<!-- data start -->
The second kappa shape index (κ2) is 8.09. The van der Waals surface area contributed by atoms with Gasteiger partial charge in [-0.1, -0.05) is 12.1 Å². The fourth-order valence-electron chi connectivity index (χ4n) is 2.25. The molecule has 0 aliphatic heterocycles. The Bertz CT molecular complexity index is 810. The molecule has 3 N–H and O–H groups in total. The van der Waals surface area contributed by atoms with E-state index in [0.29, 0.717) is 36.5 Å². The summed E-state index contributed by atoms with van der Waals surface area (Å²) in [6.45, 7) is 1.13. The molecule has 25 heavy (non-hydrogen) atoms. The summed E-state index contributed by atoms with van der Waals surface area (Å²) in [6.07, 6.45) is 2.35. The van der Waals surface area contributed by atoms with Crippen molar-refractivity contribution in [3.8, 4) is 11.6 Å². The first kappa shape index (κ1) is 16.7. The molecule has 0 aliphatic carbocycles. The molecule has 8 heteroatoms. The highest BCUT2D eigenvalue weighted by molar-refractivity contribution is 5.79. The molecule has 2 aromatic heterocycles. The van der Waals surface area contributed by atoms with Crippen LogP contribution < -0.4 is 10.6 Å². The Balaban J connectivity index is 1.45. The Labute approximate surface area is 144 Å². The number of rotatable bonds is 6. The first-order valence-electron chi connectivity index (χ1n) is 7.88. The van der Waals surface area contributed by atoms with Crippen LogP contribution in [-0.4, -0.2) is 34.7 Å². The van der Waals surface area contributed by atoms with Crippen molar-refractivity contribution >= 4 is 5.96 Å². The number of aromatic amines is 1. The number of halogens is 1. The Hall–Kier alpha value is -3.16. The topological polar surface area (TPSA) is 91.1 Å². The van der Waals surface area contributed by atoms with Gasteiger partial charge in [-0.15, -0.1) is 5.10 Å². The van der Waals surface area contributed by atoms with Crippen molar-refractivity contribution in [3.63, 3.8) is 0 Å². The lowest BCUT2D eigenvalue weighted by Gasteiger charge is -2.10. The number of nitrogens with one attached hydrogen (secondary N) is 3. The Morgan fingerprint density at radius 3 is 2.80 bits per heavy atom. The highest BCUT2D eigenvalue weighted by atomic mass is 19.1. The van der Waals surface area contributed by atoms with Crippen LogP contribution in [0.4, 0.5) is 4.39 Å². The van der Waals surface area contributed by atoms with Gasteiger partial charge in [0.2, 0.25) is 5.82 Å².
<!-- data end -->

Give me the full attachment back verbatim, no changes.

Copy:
The second kappa shape index (κ2) is 8.09. The van der Waals surface area contributed by atoms with Gasteiger partial charge in [-0.1, -0.05) is 12.1 Å². The fourth-order valence-electron chi connectivity index (χ4n) is 2.25. The molecule has 0 aliphatic heterocycles. The Bertz CT molecular complexity index is 810. The molecule has 3 N–H and O–H groups in total. The van der Waals surface area contributed by atoms with E-state index in [0.29, 0.717) is 36.5 Å². The summed E-state index contributed by atoms with van der Waals surface area (Å²) in [6.45, 7) is 1.13. The molecule has 25 heavy (non-hydrogen) atoms. The summed E-state index contributed by atoms with van der Waals surface area (Å²) in [6.07, 6.45) is 2.35. The van der Waals surface area contributed by atoms with Crippen molar-refractivity contribution in [3.8, 4) is 11.6 Å². The first kappa shape index (κ1) is 16.7. The molecule has 0 aliphatic carbocycles. The molecule has 8 heteroatoms. The highest BCUT2D eigenvalue weighted by molar-refractivity contribution is 5.79. The molecule has 2 aromatic heterocycles. The van der Waals surface area contributed by atoms with Crippen LogP contribution < -0.4 is 10.6 Å². The Balaban J connectivity index is 1.45. The Labute approximate surface area is 144 Å². The number of rotatable bonds is 6. The first-order valence-electron chi connectivity index (χ1n) is 7.88. The van der Waals surface area contributed by atoms with Crippen LogP contribution in [-0.4, -0.2) is 34.7 Å². The van der Waals surface area contributed by atoms with Crippen molar-refractivity contribution >= 4 is 5.96 Å². The number of aromatic amines is 1. The number of halogens is 1. The Hall–Kier alpha value is -3.16. The topological polar surface area (TPSA) is 91.1 Å². The van der Waals surface area contributed by atoms with Gasteiger partial charge in [-0.15, -0.1) is 5.10 Å². The van der Waals surface area contributed by atoms with Crippen molar-refractivity contribution in [3.63, 3.8) is 0 Å². The lowest BCUT2D eigenvalue weighted by Gasteiger charge is -2.10. The number of nitrogens with one attached hydrogen (secondary N) is 3. The Morgan fingerprint density at radius 3 is 2.80 bits per heavy atom. The highest BCUT2D eigenvalue weighted by atomic mass is 19.1. The van der Waals surface area contributed by atoms with Crippen LogP contribution in [0.4, 0.5) is 4.39 Å². The van der Waals surface area contributed by atoms with Gasteiger partial charge in [0.2, 0.25) is 5.82 Å².